World stocks tick up as China industrial data offsets trade woes; oil rises

Rodrigo Campos
·4-min read
FILE PHOTO: A pedestrian with a mask walks past of the NYSE as markets continue to react to the coronavirus disease (COVID-19) at the NYSE in New York
FILE PHOTO: A pedestrian with a mask walks past of the NYSE as markets continue to react to the coronavirus disease (COVID-19) at the NYSE in New York

By Rodrigo Campos

NEW YORK (Reuters) - Stocks across the globe were little changed on Monday as upbeat industrial data out of China and hopes for more stimulus in the United States were offset by jitters over tensions between Washington and Beijing.

Technology stocks fell after a run of recent gains, while crude oil prices jumped.

Industrial output in China is returning to levels recorded before the coronavirus pandemic halted huge swathes of the economy, driven by pent-up demand, government stimulus and surprisingly resilient exports.

On Wall Street, the Dow industrials <.DJI> touched a more than five-month high but the Nasdaq <.IXIC> fell as much as 1.5%, after hitting a record high last week.

Tension between the United States and China ahead of scheduled trade talks at the weekend to review an agreement signed in January was blamed for the lack of market direction.

Talks in Washington over a U.S. fiscal stimulus package for pandemic-stricken businesses and workers caused further investor uncertainty. House Speaker Nancy Pelosi and Treasury Secretary Steven Mnuchin on Sunday said they were open to resuming negotiations.

President Donald Trump has sought to take matters into his own hands by signing executive orders and memorandums aimed, among other things, at continuing unemployment benefits. The figure he put forward is less than the benefit passed earlier in the health crisis, however.

The Dow Jones Industrial Average <.DJI> rose 357.96 points, or 1.3%, to 27,791.44, the S&P 500 <.SPX> gained 9.19 points, or 0.27%, to 3,360.47 and the Nasdaq Composite <.IXIC> dropped 42.63 points, or 0.39%, to 10,968.36.

"Part of the reason the S&P 500 has been held back is we're starting to see yet another rotation to value and away from growth," said Paul Nolte, portfolio manager at Kingsview Investment Management in Chicago. "That tends to hold back the S&P because it's so dominated by big tech."

The pan-European STOXX 600 index <.STOXX> rose 0.30% and MSCI's gauge of stocks across the globe <.MIWD00000PUS> gained 0.15%.

Emerging market stocks lost 0.26%. MSCI's broadest index of Asia-Pacific shares outside Japan <.MIAPJ0000PUS> closed 0.08% lower, while Japan's Nikkei <.N225> lost 0.39%.

Oil rose, supported by the Chinese factory data, rising energy demand and hopes for an agreement in the United States on more coronavirus-related economic stimulus.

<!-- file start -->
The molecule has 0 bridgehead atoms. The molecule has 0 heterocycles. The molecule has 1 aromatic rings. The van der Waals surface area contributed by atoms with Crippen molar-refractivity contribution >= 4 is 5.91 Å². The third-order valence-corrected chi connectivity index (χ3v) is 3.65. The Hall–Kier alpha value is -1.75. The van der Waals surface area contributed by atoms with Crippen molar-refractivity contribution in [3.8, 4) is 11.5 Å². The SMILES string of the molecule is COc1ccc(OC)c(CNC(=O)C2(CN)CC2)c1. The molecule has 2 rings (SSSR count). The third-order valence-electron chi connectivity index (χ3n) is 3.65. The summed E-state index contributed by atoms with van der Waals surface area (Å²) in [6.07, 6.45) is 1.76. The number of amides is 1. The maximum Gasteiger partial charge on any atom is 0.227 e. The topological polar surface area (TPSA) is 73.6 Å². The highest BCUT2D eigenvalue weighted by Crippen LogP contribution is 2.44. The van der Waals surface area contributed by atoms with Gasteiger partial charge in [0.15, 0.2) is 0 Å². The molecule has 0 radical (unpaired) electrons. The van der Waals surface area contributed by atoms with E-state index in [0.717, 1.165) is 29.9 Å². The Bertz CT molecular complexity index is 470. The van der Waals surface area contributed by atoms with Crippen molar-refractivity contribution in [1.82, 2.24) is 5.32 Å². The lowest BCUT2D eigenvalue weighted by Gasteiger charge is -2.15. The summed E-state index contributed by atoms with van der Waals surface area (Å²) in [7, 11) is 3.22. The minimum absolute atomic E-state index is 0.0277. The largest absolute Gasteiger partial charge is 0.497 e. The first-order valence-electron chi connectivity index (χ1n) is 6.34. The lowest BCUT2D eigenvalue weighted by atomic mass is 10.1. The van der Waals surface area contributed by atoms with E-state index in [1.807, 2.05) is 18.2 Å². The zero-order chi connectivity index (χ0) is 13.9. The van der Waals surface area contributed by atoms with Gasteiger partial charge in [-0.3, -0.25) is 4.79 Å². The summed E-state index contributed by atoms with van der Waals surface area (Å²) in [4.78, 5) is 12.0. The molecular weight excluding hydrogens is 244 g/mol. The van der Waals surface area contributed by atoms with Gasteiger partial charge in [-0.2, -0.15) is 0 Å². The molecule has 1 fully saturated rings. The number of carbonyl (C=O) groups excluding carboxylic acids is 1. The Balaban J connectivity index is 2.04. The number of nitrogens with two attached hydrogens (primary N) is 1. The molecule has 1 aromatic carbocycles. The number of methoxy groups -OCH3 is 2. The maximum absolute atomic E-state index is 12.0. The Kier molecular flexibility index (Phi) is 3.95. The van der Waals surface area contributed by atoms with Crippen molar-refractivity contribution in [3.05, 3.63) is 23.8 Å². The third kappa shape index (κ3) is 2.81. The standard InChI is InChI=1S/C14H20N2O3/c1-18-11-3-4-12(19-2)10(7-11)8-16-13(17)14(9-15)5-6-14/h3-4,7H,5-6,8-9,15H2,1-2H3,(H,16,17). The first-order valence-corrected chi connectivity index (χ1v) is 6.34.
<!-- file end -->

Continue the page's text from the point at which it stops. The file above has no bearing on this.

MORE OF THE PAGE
"The oil complex is heavily reliant on that aid. We need people to be able to boost economic activity to spur demand," said John Kilduff, partner at Again Capital in New York.

U.S. crude <CLc1> recently rose 2.06% to $42.07 per barrel and Brent <LCOc1> was at $45.01, up 1.37% on the day.

Brent settled at $44.99 a barrel and WTI at $41.94.

The greenback ticked up against a basket of peers after posting its seventh consecutive weekly loss on Friday. Traders focused on the fiscal stimulus in the United States and U.S.-China tensions.

But the backdrop continued to be bearish for the dollar.

"We think the fundamental backdrop that has provided support for the U.S. dollar in the past two years is turning more adverse," said in a note Shaun Osborne, chief FX strategist at Scotiabank in Toronto.

The dollar index <=USD> rose 0.181%, with the euro <EUR=> down 0.38% to $1.1741.

The Japanese yen weakened 0.01% versus the greenback at 105.95 per dollar, while Sterling <GBP=> was last trading at $1.3074, up 0.18% on the day.

"The longer-term outlook continues to be great on the euro, so you'll probably see people buying on dips," said Ed Moya, senior market analyst at OANDA in New York.

Treasury yields ticked higher but remained close to recent lows.

“There is a growing recognition that the recovery has stalled,” said Jon Hill, an interest rate strategist at BMO Capital Markets in New York. “The question is, is that stall going to turn into more of a pause, or a more ominous retrenchment?”

Five-year yields last week fell to their lowest on record and benchmark 10-year yields dipped to their lowest since March as concerns about growth increased demand for the safe-haven debt.

Treasury will this week sell record amounts of 3-, 10- and 30-year debt.

Benchmark 10-year notes <US10YT=RR> last fell 5/32 in price to yield 0.5788%, from 0.562% late on Friday.

The 30-year bond <US30YT=RR> last fell 21/32 in price to yield 1.2544%, from 1.229%.

Spot gold <XAU=> dropped 0.4% to $2,025.58 an ounce.

Trump has signed executive orders banning Chinese social media platforms WeChat - owned by Chinese tech giant Tencent <0700.HK> - and TikTok starting next month, and imposed sanctions on 11 Hong Kong and Chinese officials.

(Reporting by Rodrigo Campos; Additional reporting by Tom Wilson in London, Laura Sanicola, Gertrude Chavez-Dreyfuss and Karen Brettell in New York; Editing by Dan Grebler and Sonya Hepinstall)